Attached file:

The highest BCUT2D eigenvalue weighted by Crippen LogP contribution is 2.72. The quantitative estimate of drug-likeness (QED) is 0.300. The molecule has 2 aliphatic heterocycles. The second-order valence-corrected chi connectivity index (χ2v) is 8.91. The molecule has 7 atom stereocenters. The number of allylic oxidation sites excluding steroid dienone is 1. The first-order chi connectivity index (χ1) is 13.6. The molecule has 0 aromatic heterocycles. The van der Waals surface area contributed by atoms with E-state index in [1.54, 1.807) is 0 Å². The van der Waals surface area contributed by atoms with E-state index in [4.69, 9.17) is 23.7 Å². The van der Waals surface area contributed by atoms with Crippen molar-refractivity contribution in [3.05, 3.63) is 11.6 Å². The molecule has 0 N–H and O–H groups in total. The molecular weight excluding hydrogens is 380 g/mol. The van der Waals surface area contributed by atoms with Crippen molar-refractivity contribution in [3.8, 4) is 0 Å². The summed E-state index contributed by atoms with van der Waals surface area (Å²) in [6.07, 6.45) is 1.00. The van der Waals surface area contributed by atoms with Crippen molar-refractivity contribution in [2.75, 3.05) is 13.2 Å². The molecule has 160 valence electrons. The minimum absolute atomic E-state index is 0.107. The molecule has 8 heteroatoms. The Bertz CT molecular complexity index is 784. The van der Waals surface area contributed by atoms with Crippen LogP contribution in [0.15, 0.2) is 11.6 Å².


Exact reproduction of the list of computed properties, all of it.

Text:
The highest BCUT2D eigenvalue weighted by Crippen LogP contribution is 2.72. The quantitative estimate of drug-likeness (QED) is 0.300. The molecule has 2 aliphatic heterocycles. The second-order valence-corrected chi connectivity index (χ2v) is 8.91. The molecule has 7 atom stereocenters. The number of allylic oxidation sites excluding steroid dienone is 1. The first-order chi connectivity index (χ1) is 13.6. The molecule has 0 aromatic heterocycles. The van der Waals surface area contributed by atoms with E-state index in [1.54, 1.807) is 0 Å². The van der Waals surface area contributed by atoms with E-state index in [4.69, 9.17) is 23.7 Å². The van der Waals surface area contributed by atoms with Crippen molar-refractivity contribution in [3.05, 3.63) is 11.6 Å². The molecule has 0 N–H and O–H groups in total. The molecular weight excluding hydrogens is 380 g/mol. The van der Waals surface area contributed by atoms with Crippen molar-refractivity contribution in [3.8, 4) is 0 Å². The summed E-state index contributed by atoms with van der Waals surface area (Å²) in [6.07, 6.45) is 1.00. The van der Waals surface area contributed by atoms with Crippen molar-refractivity contribution in [2.75, 3.05) is 13.2 Å². The molecule has 160 valence electrons. The minimum absolute atomic E-state index is 0.107. The molecule has 8 heteroatoms. The Bertz CT molecular complexity index is 784. The van der Waals surface area contributed by atoms with Crippen LogP contribution in [0.15, 0.2) is 11.6 Å².